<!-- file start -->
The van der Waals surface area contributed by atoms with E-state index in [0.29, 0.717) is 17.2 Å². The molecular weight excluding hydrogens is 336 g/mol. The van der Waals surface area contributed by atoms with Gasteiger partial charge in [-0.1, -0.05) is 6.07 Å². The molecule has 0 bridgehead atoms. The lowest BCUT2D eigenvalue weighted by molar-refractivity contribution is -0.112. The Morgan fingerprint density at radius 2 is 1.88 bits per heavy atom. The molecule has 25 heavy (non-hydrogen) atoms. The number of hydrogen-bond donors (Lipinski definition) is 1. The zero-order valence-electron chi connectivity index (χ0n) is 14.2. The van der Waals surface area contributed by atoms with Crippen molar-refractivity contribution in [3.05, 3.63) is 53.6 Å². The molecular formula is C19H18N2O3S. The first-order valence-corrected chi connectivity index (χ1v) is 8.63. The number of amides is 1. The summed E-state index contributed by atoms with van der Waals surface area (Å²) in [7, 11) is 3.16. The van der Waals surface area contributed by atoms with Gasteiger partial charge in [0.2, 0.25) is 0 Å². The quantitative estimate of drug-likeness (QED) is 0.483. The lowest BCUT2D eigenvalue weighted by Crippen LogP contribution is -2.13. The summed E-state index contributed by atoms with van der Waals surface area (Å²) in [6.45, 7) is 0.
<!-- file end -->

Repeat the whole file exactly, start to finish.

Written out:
The van der Waals surface area contributed by atoms with E-state index in [0.29, 0.717) is 17.2 Å². The molecular weight excluding hydrogens is 336 g/mol. The van der Waals surface area contributed by atoms with Gasteiger partial charge in [-0.1, -0.05) is 6.07 Å². The molecule has 0 bridgehead atoms. The lowest BCUT2D eigenvalue weighted by molar-refractivity contribution is -0.112. The Morgan fingerprint density at radius 2 is 1.88 bits per heavy atom. The molecule has 25 heavy (non-hydrogen) atoms. The number of hydrogen-bond donors (Lipinski definition) is 1. The zero-order valence-electron chi connectivity index (χ0n) is 14.2. The van der Waals surface area contributed by atoms with Crippen molar-refractivity contribution in [3.05, 3.63) is 53.6 Å². The molecular formula is C19H18N2O3S. The first-order valence-corrected chi connectivity index (χ1v) is 8.63. The number of amides is 1. The summed E-state index contributed by atoms with van der Waals surface area (Å²) in [7, 11) is 3.16. The van der Waals surface area contributed by atoms with Gasteiger partial charge in [0.2, 0.25) is 0 Å². The quantitative estimate of drug-likeness (QED) is 0.483. The lowest BCUT2D eigenvalue weighted by Crippen LogP contribution is -2.13. The summed E-state index contributed by atoms with van der Waals surface area (Å²) in [6.45, 7) is 0.